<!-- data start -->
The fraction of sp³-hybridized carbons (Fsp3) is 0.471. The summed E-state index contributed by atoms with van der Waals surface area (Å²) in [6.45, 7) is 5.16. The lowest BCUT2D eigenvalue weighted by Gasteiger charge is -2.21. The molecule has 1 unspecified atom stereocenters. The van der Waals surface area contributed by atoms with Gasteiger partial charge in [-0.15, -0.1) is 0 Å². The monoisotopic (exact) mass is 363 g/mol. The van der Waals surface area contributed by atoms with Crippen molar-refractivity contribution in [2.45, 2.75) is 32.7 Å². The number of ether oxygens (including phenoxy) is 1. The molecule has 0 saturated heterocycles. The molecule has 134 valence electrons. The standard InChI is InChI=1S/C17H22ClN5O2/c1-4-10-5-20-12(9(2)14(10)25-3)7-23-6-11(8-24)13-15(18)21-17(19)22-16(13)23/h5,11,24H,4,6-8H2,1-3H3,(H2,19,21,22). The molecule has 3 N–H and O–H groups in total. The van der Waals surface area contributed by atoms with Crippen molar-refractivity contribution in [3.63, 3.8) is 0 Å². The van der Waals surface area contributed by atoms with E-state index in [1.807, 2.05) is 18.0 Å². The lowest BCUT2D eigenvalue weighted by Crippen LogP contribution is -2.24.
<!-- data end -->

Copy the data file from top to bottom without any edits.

The fraction of sp³-hybridized carbons (Fsp3) is 0.471. The summed E-state index contributed by atoms with van der Waals surface area (Å²) in [6.45, 7) is 5.16. The lowest BCUT2D eigenvalue weighted by Gasteiger charge is -2.21. The molecule has 1 unspecified atom stereocenters. The van der Waals surface area contributed by atoms with Gasteiger partial charge in [-0.15, -0.1) is 0 Å². The monoisotopic (exact) mass is 363 g/mol. The van der Waals surface area contributed by atoms with Crippen molar-refractivity contribution in [2.45, 2.75) is 32.7 Å². The number of ether oxygens (including phenoxy) is 1. The molecule has 0 saturated heterocycles. The molecule has 134 valence electrons. The standard InChI is InChI=1S/C17H22ClN5O2/c1-4-10-5-20-12(9(2)14(10)25-3)7-23-6-11(8-24)13-15(18)21-17(19)22-16(13)23/h5,11,24H,4,6-8H2,1-3H3,(H2,19,21,22). The molecule has 3 N–H and O–H groups in total. The van der Waals surface area contributed by atoms with Crippen molar-refractivity contribution in [3.63, 3.8) is 0 Å². The van der Waals surface area contributed by atoms with E-state index in [1.807, 2.05) is 18.0 Å². The lowest BCUT2D eigenvalue weighted by Crippen LogP contribution is -2.24.